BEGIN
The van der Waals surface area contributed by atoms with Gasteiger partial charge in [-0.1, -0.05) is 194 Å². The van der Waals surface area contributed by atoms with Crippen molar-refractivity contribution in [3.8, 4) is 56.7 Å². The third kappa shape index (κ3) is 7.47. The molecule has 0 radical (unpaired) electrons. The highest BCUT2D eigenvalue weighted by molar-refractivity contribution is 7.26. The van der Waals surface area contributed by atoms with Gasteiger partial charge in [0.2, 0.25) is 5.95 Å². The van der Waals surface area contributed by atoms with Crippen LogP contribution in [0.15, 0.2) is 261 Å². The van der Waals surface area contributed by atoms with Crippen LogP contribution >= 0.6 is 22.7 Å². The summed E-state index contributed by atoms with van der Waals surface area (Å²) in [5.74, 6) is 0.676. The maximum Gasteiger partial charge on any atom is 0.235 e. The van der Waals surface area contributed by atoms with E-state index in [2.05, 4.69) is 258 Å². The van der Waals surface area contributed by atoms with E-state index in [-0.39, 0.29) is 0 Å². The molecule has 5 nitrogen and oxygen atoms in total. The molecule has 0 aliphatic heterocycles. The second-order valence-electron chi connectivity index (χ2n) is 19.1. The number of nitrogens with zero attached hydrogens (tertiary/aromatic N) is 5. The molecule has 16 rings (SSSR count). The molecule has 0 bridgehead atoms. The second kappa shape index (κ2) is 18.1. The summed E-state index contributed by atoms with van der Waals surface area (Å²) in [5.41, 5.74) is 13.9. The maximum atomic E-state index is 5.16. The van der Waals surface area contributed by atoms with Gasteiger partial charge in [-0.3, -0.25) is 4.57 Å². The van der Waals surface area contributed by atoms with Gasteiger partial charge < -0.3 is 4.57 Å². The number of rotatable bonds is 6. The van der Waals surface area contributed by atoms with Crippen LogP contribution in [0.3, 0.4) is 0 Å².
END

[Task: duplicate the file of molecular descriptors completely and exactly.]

The van der Waals surface area contributed by atoms with Gasteiger partial charge in [-0.1, -0.05) is 194 Å². The van der Waals surface area contributed by atoms with Crippen molar-refractivity contribution in [3.8, 4) is 56.7 Å². The third kappa shape index (κ3) is 7.47. The molecule has 0 radical (unpaired) electrons. The highest BCUT2D eigenvalue weighted by molar-refractivity contribution is 7.26. The van der Waals surface area contributed by atoms with Gasteiger partial charge in [0.2, 0.25) is 5.95 Å². The van der Waals surface area contributed by atoms with Crippen LogP contribution in [0.15, 0.2) is 261 Å². The van der Waals surface area contributed by atoms with Crippen LogP contribution >= 0.6 is 22.7 Å². The summed E-state index contributed by atoms with van der Waals surface area (Å²) in [5.74, 6) is 0.676. The maximum Gasteiger partial charge on any atom is 0.235 e. The van der Waals surface area contributed by atoms with E-state index in [2.05, 4.69) is 258 Å². The van der Waals surface area contributed by atoms with E-state index in [-0.39, 0.29) is 0 Å². The molecule has 5 nitrogen and oxygen atoms in total. The molecule has 0 aliphatic heterocycles. The second-order valence-electron chi connectivity index (χ2n) is 19.1. The number of nitrogens with zero attached hydrogens (tertiary/aromatic N) is 5. The molecule has 16 rings (SSSR count). The molecule has 0 bridgehead atoms. The second kappa shape index (κ2) is 18.1. The summed E-state index contributed by atoms with van der Waals surface area (Å²) in [5.41, 5.74) is 13.9. The maximum atomic E-state index is 5.16. The van der Waals surface area contributed by atoms with Gasteiger partial charge in [-0.3, -0.25) is 4.57 Å². The van der Waals surface area contributed by atoms with Gasteiger partial charge < -0.3 is 4.57 Å². The number of rotatable bonds is 6. The van der Waals surface area contributed by atoms with Crippen LogP contribution in [0.3, 0.4) is 0 Å².